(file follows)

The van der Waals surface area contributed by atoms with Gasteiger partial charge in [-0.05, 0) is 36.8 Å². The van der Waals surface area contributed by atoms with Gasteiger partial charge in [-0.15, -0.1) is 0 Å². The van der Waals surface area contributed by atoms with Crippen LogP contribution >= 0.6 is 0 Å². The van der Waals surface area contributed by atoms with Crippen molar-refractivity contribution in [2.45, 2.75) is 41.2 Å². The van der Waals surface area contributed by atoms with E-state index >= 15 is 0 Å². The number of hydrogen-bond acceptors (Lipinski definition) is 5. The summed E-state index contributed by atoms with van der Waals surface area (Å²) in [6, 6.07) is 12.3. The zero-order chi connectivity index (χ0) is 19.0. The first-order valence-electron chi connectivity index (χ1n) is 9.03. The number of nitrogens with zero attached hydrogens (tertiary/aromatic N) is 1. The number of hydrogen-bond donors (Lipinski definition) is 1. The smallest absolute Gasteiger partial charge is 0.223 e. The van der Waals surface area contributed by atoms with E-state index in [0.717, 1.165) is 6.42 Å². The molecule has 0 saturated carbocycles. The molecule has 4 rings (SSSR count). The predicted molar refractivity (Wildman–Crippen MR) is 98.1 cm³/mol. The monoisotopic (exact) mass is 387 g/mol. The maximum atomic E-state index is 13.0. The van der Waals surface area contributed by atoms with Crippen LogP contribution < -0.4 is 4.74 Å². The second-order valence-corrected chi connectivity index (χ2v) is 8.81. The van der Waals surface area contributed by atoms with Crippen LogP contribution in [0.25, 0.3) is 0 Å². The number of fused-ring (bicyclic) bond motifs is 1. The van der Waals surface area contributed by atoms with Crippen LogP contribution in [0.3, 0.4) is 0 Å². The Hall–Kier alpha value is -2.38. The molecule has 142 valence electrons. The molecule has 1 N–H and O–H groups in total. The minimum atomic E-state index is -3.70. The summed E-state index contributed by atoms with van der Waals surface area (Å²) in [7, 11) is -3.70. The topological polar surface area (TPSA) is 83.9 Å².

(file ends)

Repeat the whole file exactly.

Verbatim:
The van der Waals surface area contributed by atoms with Gasteiger partial charge in [-0.05, 0) is 36.8 Å². The van der Waals surface area contributed by atoms with Gasteiger partial charge in [-0.15, -0.1) is 0 Å². The van der Waals surface area contributed by atoms with Crippen LogP contribution >= 0.6 is 0 Å². The van der Waals surface area contributed by atoms with Crippen molar-refractivity contribution in [2.45, 2.75) is 41.2 Å². The van der Waals surface area contributed by atoms with E-state index >= 15 is 0 Å². The number of hydrogen-bond acceptors (Lipinski definition) is 5. The summed E-state index contributed by atoms with van der Waals surface area (Å²) in [6, 6.07) is 12.3. The zero-order chi connectivity index (χ0) is 19.0. The first-order valence-electron chi connectivity index (χ1n) is 9.03. The number of nitrogens with zero attached hydrogens (tertiary/aromatic N) is 1. The number of hydrogen-bond donors (Lipinski definition) is 1. The smallest absolute Gasteiger partial charge is 0.223 e. The van der Waals surface area contributed by atoms with E-state index in [0.717, 1.165) is 6.42 Å². The molecule has 0 saturated carbocycles. The molecule has 4 rings (SSSR count). The predicted molar refractivity (Wildman–Crippen MR) is 98.1 cm³/mol. The monoisotopic (exact) mass is 387 g/mol. The maximum atomic E-state index is 13.0. The van der Waals surface area contributed by atoms with Crippen LogP contribution < -0.4 is 4.74 Å². The second-order valence-corrected chi connectivity index (χ2v) is 8.81. The van der Waals surface area contributed by atoms with Crippen LogP contribution in [0.25, 0.3) is 0 Å². The number of fused-ring (bicyclic) bond motifs is 1. The van der Waals surface area contributed by atoms with Crippen LogP contribution in [0.3, 0.4) is 0 Å². The Hall–Kier alpha value is -2.38. The molecule has 142 valence electrons. The molecule has 1 N–H and O–H groups in total. The minimum atomic E-state index is -3.70. The summed E-state index contributed by atoms with van der Waals surface area (Å²) in [7, 11) is -3.70. The topological polar surface area (TPSA) is 83.9 Å².